First, we have to be honest about the problem. Infringement of American copyrights not only affects those of us who create, but it affects all of us who enjoy the creations of others. Creators and innovators have been battling theft and copying of their works forever, but a medium as pervasive and cheap as the Internet poses unique problems that, some argue, traditional anti-piracy efforts cannot solve. How can you go after an infringer when he's anonymous, hidden behind an IP address or just really far away? How do punish websites whose sole purpose is to enable infringement when those websites can pop up anywhere, from Baltimore to Kuala Lumpur?
Congress's answer — more accurately, the movie and music industries' lobbyists' answer — is the SOPA-PIPA tandem. Ostensibly, these laws protect American copyright interests from foreign infringers and foreign websites that foster infringement. (For the purposes of this post, let's put to one side the differences between the two bills and focus on what they would do together if passed.) The bills do this by enhancing penalties and making it easier for the Department of Justice to shut down websites deemed a threat to American copyrights.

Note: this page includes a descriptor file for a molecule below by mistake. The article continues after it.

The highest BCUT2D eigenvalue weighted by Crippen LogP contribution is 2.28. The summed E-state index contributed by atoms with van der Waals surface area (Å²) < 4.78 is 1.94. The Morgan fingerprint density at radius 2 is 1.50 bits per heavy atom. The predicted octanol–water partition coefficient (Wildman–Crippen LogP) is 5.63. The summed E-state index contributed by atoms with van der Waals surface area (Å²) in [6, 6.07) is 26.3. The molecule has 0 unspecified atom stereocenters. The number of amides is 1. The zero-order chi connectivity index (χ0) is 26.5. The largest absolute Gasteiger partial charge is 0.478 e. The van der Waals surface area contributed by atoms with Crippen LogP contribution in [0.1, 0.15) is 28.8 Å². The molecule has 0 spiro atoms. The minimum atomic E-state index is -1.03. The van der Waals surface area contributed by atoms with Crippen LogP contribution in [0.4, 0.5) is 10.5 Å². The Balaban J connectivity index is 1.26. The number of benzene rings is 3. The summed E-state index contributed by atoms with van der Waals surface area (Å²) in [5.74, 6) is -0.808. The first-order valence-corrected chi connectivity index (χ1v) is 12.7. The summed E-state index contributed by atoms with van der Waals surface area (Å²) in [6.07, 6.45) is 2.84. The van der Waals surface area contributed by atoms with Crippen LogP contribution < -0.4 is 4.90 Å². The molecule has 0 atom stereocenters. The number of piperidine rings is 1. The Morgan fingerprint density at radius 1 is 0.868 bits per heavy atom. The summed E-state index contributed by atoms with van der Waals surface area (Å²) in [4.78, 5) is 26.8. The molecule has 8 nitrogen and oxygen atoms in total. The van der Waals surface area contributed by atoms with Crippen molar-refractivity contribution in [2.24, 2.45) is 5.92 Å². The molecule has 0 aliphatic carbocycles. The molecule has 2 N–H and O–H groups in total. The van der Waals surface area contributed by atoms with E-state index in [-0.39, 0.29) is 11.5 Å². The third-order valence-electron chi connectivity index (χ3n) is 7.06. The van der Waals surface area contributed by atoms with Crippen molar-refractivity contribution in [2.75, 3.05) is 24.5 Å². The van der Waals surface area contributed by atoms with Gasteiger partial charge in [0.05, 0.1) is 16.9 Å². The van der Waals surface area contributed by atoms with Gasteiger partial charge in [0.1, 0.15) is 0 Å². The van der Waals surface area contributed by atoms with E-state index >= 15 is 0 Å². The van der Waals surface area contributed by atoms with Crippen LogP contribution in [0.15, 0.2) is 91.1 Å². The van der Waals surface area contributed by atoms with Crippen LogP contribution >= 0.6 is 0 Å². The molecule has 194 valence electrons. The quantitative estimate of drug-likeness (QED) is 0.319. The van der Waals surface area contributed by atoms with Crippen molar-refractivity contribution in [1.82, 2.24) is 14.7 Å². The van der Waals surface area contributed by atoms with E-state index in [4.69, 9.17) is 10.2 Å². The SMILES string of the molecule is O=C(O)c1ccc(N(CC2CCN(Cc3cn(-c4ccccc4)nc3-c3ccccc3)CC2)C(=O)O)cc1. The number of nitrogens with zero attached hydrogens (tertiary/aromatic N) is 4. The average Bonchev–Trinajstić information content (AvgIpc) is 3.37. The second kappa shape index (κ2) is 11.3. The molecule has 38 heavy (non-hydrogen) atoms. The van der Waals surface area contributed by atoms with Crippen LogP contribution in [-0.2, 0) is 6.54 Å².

Let us assume the problem is real. The questions we have to ask ourselves are the following:
1. Is the current problem a problem of lax or inadequate enforcement? The Internet community says, No. Silicon Valley and its allies online would say that online copyright protection can work if copyright owners would simply innovate to accommodate the new technology, rather than try to fit square pegs into round holes. Technology no longer allows us to look an infringer in the face and see the fruits of his theft or copying with any permanency, and if technology allows for greater democracy in the sharing of music and television and other creations, owners of those copyrights should change with the times, offering content in a simple, user-friendly way that would obviate the need for infringement. Of course, the television, music, and movie industries — which employ or help to employ millions of us — would say that rogue websites are allowing individuals to escape their responsibility to pay for others' content and providing content at no cost is the only thing that would make infringers happy. Unfortunately, they say, it would bankrupt the industries.
2. Even assuming this is an enforcement problem, is increasing penalties and making it easier to identify infringing websites the way to solve the problem? Again, no, and this is where the devil is in the details of SOPA and PIPA. These bills offer wide discretion to law enforcement and grant extraordinary power to big movie, television, and music companies to identify websites they feel are threats to their copyrights. It is hard to argue the other side, even for a lawyer. SOPA and PIPA are so poorly written and so-one sided that, at a minimum, they need to be amended, but more likely, should be scrapped in favor of new bills, with precise words, clear goals, and balance — an approach that Silicon Valley and Hollywood can rally behind.